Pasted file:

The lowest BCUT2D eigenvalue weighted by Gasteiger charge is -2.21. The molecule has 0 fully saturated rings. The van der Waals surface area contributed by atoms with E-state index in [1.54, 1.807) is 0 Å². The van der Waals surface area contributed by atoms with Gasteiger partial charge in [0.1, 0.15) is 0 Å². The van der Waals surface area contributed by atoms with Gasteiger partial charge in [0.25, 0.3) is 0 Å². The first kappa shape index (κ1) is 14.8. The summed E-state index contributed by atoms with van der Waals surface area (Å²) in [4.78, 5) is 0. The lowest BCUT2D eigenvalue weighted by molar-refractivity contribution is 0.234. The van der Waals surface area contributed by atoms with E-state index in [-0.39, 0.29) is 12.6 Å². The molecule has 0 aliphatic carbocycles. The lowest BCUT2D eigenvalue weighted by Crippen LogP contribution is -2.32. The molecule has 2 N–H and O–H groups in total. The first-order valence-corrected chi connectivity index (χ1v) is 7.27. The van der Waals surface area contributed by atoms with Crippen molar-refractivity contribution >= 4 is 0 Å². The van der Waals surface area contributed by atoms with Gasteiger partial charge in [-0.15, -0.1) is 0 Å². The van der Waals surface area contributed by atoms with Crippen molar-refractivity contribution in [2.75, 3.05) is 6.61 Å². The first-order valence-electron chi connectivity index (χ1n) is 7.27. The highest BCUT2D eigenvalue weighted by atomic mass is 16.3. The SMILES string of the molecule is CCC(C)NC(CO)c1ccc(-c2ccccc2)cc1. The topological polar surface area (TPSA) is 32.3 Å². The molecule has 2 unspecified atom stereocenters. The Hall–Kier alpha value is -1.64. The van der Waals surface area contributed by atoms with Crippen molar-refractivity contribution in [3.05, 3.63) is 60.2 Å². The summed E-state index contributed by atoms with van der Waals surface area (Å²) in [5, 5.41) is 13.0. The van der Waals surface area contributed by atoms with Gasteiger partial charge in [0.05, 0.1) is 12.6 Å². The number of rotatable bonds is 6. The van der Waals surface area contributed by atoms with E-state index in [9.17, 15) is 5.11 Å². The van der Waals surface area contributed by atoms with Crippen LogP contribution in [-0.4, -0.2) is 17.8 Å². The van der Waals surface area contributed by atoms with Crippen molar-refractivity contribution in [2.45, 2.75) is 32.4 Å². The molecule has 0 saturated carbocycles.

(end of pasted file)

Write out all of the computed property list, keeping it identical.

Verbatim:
The lowest BCUT2D eigenvalue weighted by Gasteiger charge is -2.21. The molecule has 0 fully saturated rings. The van der Waals surface area contributed by atoms with E-state index in [1.54, 1.807) is 0 Å². The van der Waals surface area contributed by atoms with Gasteiger partial charge in [0.1, 0.15) is 0 Å². The van der Waals surface area contributed by atoms with Gasteiger partial charge in [0.25, 0.3) is 0 Å². The first kappa shape index (κ1) is 14.8. The summed E-state index contributed by atoms with van der Waals surface area (Å²) in [4.78, 5) is 0. The lowest BCUT2D eigenvalue weighted by molar-refractivity contribution is 0.234. The van der Waals surface area contributed by atoms with E-state index in [-0.39, 0.29) is 12.6 Å². The molecule has 0 aliphatic carbocycles. The lowest BCUT2D eigenvalue weighted by Crippen LogP contribution is -2.32. The molecule has 2 N–H and O–H groups in total. The first-order valence-corrected chi connectivity index (χ1v) is 7.27. The van der Waals surface area contributed by atoms with Crippen molar-refractivity contribution >= 4 is 0 Å². The van der Waals surface area contributed by atoms with Gasteiger partial charge in [-0.15, -0.1) is 0 Å². The van der Waals surface area contributed by atoms with Crippen molar-refractivity contribution in [2.75, 3.05) is 6.61 Å². The first-order valence-electron chi connectivity index (χ1n) is 7.27. The highest BCUT2D eigenvalue weighted by atomic mass is 16.3. The SMILES string of the molecule is CCC(C)NC(CO)c1ccc(-c2ccccc2)cc1. The topological polar surface area (TPSA) is 32.3 Å². The molecule has 2 unspecified atom stereocenters. The Hall–Kier alpha value is -1.64. The van der Waals surface area contributed by atoms with Crippen molar-refractivity contribution in [3.05, 3.63) is 60.2 Å². The summed E-state index contributed by atoms with van der Waals surface area (Å²) in [5, 5.41) is 13.0. The van der Waals surface area contributed by atoms with Gasteiger partial charge in [0.05, 0.1) is 12.6 Å². The number of rotatable bonds is 6. The van der Waals surface area contributed by atoms with E-state index in [9.17, 15) is 5.11 Å². The van der Waals surface area contributed by atoms with Crippen LogP contribution in [-0.4, -0.2) is 17.8 Å². The van der Waals surface area contributed by atoms with Crippen molar-refractivity contribution in [2.45, 2.75) is 32.4 Å². The molecule has 0 saturated carbocycles.